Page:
Proceedings of the Royal Society of London, 第 10 巻

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Taylor & Francis, 1860
 

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169 ページ - I take to do this, is not yet very usual ; for instead of using only comparative and superlative Words, and intellectual Arguments, I have taken the Course (as a Specimen of the Political Arithmetick I have long aimed at) to express myself in Terms of Number, Weight, or Measure ; to use only Arguments of Sense, and to consider only such Causes, as have visible Foundations in Nature...
120 ページ - Iodhydrine of glycol is soluble in water and alcohol, but insoluble in ether. It has no taste at first ; after a time, however, it almost burns the tongue, it is so pungent. It is decomposed by heat into iodide of ethylene, and probably glycol. It acts with great energy on the salts of silver. Action of Hydriodic and Acetic Acids on Glycol. — Formation of lodacetine of Glycol. A stream of hydriodic acid...
54 ページ - Average thickness. 1. A mass of brown sandy clay, with angular fragments of flints and chalk rubble. No organic remains. Base very irregular and indented into bed No. 2 2 to 12 ft. 2. A light-coloured sandy clay (" sable gras " of the workmen), analogous to the loess, containing land shells, Pupa, Helix, Claiutilia of recent species.
285 ページ - ... lime, as of so many other urinary deposits. Characters of Urine depositing Crystallized Phosphate of Lime. — The urine from which phosphate of lime is deposited is usually pale, but occasionally it is high-coloured ; the quantity passed is large, and the calls to void it frequent, more or less uneasiness and smarting being occasioned by its passage, at the neck of the bladder, and along the course of the urethra ; its specific gravity varies greatly. Taking the whole quantity passed in twenty-four...
165 ページ - Imagination — of that wondrous faculty, which, left to ramble uncontrolled, leads us astray into a wilderness of perplexities and errors, a land of mists and shadows; but which, properly controlled by experience and reflection, becomes the noblest attribute of man ; the source of poetic genius, the instrument of discovery in Science, without the aid of which Newton would never have invented fluxions, nor Davy have decomposed the earths and alkalies, nor would Columbus have found another continent.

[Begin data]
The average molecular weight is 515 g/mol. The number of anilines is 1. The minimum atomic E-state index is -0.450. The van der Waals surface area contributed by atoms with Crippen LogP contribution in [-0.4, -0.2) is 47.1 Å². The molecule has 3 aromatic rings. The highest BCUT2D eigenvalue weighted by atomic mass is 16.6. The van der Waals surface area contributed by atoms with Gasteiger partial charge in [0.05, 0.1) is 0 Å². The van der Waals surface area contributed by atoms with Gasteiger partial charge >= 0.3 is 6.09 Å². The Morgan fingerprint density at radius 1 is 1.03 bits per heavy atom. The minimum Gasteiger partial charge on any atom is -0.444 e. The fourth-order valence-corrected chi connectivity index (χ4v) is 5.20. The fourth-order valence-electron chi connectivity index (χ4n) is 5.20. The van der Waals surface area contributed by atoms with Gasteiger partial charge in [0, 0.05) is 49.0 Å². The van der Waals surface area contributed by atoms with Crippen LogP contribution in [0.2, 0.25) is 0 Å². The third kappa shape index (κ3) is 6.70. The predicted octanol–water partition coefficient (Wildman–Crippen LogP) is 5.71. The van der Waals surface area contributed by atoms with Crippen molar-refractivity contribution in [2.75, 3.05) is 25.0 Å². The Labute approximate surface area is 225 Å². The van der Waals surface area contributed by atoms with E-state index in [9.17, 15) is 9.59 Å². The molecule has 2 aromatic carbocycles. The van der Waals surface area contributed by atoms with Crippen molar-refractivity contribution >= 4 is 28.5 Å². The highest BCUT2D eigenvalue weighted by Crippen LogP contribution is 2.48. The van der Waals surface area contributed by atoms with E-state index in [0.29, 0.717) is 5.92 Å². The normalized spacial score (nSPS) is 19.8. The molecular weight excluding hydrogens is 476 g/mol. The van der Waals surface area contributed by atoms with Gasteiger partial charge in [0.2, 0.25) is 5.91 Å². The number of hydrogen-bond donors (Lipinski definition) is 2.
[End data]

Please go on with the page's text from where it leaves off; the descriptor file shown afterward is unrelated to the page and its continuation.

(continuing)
50 ページ - ... or, after the period of his residence, the stalagmitic floor may have been broken up by natural causes, and the remains above and below it may have thus become mixed together, and afterwards sealed up by a second floor of stalagmite. Such instances of an imbedded broken stalagmitic floor are in fact known to occur ; at the same time the author does not pretend to say that this will explain all cases of intermixture in caves, but that it lessens the value of the evidence from such sources. The...
159 ページ - ... their corresponding surfaces ground tolerably flat, were suspended in an inhabited room upon a horizontal glass rod passing through two holes in the plates of ice, so that the plane of the plates was vertical. Contact of the even surfaces was obtained by means of two very weak pieces of watch-spring. In an hour and a half the cohesion was so complete, that, when violently broken in pieces, many portions of the plates (which had each a surface of twenty or more square inches) continued united.
557 ページ - Seeing the evidence afforded of the non-assimilation of free nitrogen by plants, it is very desirable that the several actual or possible sources whence they may derive combined nitrogen should be more fully investigated, both qualitatively and quantitatively. If it be established that plants do not assimilate free or uncombined nitrogen, the source of the large amount of combined nitrogen known to exist on the surface of the globe, and in the atmosphere, still awaits a satisfactory explanation....
165 ページ - Lastly, physical investigation, more than anything besides, helps to teach us the actual value and right use of the Imagination — of that wondrous faculty, which, left to ramble uncontrolled, leads us astray into a wilderness of perplexities and errors, a land of mists and shadows; but which, properly controlled by experience and reflection, becomes the noblest attribute of man...
52 ページ - ... from M. Pinsard of Amiens, to whose cooperation he expresses himself much indebted, to inform him that one had been discovered the following day, and was left in situ for his inspection. On returning to the spot, this time with his friend Mr. Evans, he satisfied himself that it was truly in situ, 17 feet from the surface, in undisturbed ground, and he had a photographic sketch of the section taken. Dr. Rigollot also mentions the occurrence in the gravel of round pieces of hard chalk, pierced...

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